10:36 – Barbara has friends coming up to spend the day. The weather is better than expected. It’s chilly, but no precipitation and little wind. I’m sure they’ll have a good time walking through downtown Sparta visiting shops and stalls.
Ah, the joys of living in a small town. I had a follow-up appointment scheduled with the dentist for 10:30 this morning. At 7:27 a.m. my phone rang. It was the dentist office calling to cancel the appointment because Dr. Flowers is taking a sick day today. She’s something like seven months pregnant, so that’s not surprising. What did surprise me is that the receptionist apologized for the inconvenience and said that they’d be crediting my account for $25 because Dr. Flowers missed the appointment. I’m used to doctors and dentists charging patients a penalty if they miss an appointment without calling to cancel it 24 or 48 hours in advance, but that’s the first time I’ve heard of a doctor or dentist charing themselves a penalty for missing an appointment.
Starting tomorrow, we need to get more science kits built. We’ll start by building another dozen or so biology kits, which we’re shortest of at the moment, and then another dozen or two chemistry kits, which we still have to fill chemical bottles and build chemical bags for. After that, we’ll do another dozen or so forensics kits.
We’ve been buying Costco AA and AAA alkalines for 10 or 15 years, and it’s time to start focusing more on rechargeables. I made an initial foray into rechargeables 10 or 15 years ago, back when NiMH rechargeables were just coming into common use. The problem with those early-generation NiMH was that they didn’t hold a charge very long, so they were mainly useful only in things like cordless phone handsets that could be put on a charger every night. Their rapid self-discharge made them entirely unsuitable for stuff like flashlights, remote controls, and so on. Also, many of them promised 500 to 1,000 charge cycles, but in my experience they often died after 100 cycles or even fewer, even when charged on an expensive “smart” charger. Finally, their mAH capacities were so much lower than alkalines that they weren’t particularly useful for anything that required a lot of current, unless it was something like a camera where they could be recharged easily and immediately.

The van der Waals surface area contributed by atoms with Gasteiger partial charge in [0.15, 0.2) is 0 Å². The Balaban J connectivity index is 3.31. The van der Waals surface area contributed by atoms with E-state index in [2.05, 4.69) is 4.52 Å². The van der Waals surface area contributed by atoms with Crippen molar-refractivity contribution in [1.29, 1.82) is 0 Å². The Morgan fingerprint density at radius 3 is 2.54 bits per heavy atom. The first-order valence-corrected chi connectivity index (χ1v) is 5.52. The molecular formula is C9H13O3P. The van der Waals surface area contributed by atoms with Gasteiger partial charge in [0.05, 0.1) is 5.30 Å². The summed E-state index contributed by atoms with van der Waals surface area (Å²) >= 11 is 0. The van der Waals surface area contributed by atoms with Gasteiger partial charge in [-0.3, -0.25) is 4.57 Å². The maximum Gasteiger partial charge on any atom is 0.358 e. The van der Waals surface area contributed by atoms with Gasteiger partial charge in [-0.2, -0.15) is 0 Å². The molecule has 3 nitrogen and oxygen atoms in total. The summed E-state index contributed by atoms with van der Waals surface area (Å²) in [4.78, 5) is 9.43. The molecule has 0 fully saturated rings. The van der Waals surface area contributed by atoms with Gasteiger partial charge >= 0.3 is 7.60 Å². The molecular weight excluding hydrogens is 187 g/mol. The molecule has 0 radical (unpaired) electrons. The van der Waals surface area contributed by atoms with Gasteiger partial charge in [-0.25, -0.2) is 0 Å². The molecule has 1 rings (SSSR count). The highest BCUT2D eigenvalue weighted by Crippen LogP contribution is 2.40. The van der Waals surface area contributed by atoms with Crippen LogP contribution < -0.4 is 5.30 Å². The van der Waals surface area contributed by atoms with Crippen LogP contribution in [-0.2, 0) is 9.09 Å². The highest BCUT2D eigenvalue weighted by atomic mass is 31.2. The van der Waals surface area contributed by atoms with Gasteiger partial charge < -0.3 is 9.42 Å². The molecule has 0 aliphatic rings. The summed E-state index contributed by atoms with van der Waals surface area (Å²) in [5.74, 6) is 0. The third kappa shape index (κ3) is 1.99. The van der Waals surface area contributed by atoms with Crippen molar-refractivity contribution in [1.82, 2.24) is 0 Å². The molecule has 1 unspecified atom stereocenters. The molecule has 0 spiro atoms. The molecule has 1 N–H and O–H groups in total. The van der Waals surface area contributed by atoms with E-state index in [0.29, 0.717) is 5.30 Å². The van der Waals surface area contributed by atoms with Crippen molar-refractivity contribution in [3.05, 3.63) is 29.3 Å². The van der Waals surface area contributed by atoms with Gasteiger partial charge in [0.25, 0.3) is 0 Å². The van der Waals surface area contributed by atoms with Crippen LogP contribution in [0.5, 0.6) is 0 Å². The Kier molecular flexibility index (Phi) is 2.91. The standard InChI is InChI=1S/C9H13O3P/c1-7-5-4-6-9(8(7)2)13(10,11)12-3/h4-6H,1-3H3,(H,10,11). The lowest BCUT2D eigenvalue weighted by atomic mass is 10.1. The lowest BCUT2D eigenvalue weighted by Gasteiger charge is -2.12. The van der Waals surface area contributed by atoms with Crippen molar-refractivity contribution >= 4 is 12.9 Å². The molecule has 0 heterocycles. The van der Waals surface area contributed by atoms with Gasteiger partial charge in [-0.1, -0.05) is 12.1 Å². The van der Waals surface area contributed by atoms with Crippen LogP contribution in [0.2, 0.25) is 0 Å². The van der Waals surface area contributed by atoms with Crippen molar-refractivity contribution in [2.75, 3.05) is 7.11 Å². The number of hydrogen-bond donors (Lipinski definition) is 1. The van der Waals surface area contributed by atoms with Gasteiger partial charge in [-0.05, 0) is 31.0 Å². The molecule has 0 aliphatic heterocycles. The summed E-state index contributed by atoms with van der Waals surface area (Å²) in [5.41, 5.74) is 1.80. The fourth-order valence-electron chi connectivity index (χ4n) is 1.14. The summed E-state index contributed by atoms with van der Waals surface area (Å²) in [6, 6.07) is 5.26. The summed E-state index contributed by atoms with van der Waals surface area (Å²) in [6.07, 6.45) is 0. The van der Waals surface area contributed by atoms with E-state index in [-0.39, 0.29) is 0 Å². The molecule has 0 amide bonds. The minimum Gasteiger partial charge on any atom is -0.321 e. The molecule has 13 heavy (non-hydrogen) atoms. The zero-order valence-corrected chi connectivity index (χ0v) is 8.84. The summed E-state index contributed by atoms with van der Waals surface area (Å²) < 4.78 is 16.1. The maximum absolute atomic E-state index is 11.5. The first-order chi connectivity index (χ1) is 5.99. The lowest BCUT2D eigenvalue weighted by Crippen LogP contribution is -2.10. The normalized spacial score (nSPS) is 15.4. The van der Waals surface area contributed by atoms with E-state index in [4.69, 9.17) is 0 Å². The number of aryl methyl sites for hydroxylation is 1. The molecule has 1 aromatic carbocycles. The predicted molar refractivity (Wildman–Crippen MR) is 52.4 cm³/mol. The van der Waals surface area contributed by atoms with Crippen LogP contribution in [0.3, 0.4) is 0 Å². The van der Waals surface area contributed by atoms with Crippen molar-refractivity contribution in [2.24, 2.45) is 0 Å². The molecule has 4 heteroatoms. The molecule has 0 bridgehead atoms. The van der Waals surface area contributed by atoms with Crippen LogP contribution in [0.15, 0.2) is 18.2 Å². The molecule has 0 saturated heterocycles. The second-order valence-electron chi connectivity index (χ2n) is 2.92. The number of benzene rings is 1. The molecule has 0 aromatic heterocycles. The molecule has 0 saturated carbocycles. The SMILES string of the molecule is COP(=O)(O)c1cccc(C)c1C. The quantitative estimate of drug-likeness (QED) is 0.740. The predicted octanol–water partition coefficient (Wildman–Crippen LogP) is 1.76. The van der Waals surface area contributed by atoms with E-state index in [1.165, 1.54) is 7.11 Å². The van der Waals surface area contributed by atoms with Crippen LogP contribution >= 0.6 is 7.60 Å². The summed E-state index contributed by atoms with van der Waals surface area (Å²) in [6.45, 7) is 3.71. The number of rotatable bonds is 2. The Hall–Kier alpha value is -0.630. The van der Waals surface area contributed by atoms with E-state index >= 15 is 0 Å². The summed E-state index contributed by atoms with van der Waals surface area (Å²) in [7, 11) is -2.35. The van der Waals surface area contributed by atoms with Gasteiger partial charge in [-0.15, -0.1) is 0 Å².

But now the technology has improved immensely, and the cost has fallen pretty dramatically as well. Low self-discharge (LSD) models keep a high percentage of their charge even sitting on the shelf for a year or more, so they’re now usable in things like remote controls and flashlights. There’s still a three-way trade-off. High mAH capacity; usable recharge cycles; and LSD. Pick any two. And, of course, you can add in price as a fourth factor.
NiMH AA and AAA cells currently sell for $1 to $4 each, depending on specifications, name brand, and so on. That means they pay for themselves after anything from three or four up to ten recharge cycles.